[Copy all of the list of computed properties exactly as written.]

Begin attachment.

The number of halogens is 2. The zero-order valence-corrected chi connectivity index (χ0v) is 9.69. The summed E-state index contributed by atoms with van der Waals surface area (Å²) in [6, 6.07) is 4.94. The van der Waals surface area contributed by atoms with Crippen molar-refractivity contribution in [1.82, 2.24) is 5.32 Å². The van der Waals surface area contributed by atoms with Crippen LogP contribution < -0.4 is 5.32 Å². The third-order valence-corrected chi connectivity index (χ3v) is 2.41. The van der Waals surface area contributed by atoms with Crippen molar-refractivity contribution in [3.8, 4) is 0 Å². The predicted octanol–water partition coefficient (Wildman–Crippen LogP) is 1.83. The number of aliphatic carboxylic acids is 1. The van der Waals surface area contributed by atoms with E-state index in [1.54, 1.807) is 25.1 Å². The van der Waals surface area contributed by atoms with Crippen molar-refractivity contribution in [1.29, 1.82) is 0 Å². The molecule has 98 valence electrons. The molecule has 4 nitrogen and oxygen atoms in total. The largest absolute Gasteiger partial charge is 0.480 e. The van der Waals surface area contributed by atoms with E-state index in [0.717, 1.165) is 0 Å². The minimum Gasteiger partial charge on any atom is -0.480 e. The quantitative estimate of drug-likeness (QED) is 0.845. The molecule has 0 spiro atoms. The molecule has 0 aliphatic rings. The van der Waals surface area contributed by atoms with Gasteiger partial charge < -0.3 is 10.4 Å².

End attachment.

The number of halogens is 2. The zero-order valence-corrected chi connectivity index (χ0v) is 9.69. The summed E-state index contributed by atoms with van der Waals surface area (Å²) in [6, 6.07) is 4.94. The van der Waals surface area contributed by atoms with Crippen molar-refractivity contribution in [1.82, 2.24) is 5.32 Å². The van der Waals surface area contributed by atoms with Crippen LogP contribution < -0.4 is 5.32 Å². The third-order valence-corrected chi connectivity index (χ3v) is 2.41. The van der Waals surface area contributed by atoms with Crippen molar-refractivity contribution in [3.8, 4) is 0 Å². The predicted octanol–water partition coefficient (Wildman–Crippen LogP) is 1.83. The number of aliphatic carboxylic acids is 1. The van der Waals surface area contributed by atoms with E-state index in [1.54, 1.807) is 25.1 Å². The van der Waals surface area contributed by atoms with Crippen molar-refractivity contribution in [1.29, 1.82) is 0 Å². The molecule has 98 valence electrons. The molecule has 4 nitrogen and oxygen atoms in total. The largest absolute Gasteiger partial charge is 0.480 e. The van der Waals surface area contributed by atoms with E-state index in [0.717, 1.165) is 0 Å². The minimum Gasteiger partial charge on any atom is -0.480 e. The quantitative estimate of drug-likeness (QED) is 0.845. The molecule has 0 spiro atoms. The molecule has 0 aliphatic rings. The van der Waals surface area contributed by atoms with Gasteiger partial charge < -0.3 is 10.4 Å².